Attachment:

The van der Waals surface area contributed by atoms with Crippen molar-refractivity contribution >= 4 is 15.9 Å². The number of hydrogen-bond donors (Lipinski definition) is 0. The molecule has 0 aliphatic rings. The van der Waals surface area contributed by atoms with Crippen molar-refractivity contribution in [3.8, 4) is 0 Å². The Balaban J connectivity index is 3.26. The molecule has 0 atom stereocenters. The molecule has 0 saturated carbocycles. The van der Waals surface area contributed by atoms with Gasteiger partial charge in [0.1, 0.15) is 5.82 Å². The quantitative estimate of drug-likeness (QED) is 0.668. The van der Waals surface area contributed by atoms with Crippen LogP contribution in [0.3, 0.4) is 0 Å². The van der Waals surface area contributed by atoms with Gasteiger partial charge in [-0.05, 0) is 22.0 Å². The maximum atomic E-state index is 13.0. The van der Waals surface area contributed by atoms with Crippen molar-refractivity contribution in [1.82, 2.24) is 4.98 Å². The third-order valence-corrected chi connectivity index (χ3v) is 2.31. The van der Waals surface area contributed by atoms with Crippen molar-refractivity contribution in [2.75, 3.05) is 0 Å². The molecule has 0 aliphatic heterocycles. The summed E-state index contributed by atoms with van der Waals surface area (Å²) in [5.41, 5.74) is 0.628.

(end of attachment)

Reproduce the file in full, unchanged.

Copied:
The van der Waals surface area contributed by atoms with Crippen molar-refractivity contribution >= 4 is 15.9 Å². The number of hydrogen-bond donors (Lipinski definition) is 0. The molecule has 0 aliphatic rings. The van der Waals surface area contributed by atoms with Crippen molar-refractivity contribution in [3.8, 4) is 0 Å². The Balaban J connectivity index is 3.26. The molecule has 0 atom stereocenters. The molecule has 0 saturated carbocycles. The van der Waals surface area contributed by atoms with Gasteiger partial charge in [0.1, 0.15) is 5.82 Å². The quantitative estimate of drug-likeness (QED) is 0.668. The van der Waals surface area contributed by atoms with Crippen LogP contribution in [0.3, 0.4) is 0 Å². The van der Waals surface area contributed by atoms with Gasteiger partial charge in [-0.05, 0) is 22.0 Å². The maximum atomic E-state index is 13.0. The van der Waals surface area contributed by atoms with Crippen molar-refractivity contribution in [1.82, 2.24) is 4.98 Å². The third-order valence-corrected chi connectivity index (χ3v) is 2.31. The van der Waals surface area contributed by atoms with Crippen molar-refractivity contribution in [2.75, 3.05) is 0 Å². The molecule has 0 aliphatic heterocycles. The summed E-state index contributed by atoms with van der Waals surface area (Å²) in [5.41, 5.74) is 0.628.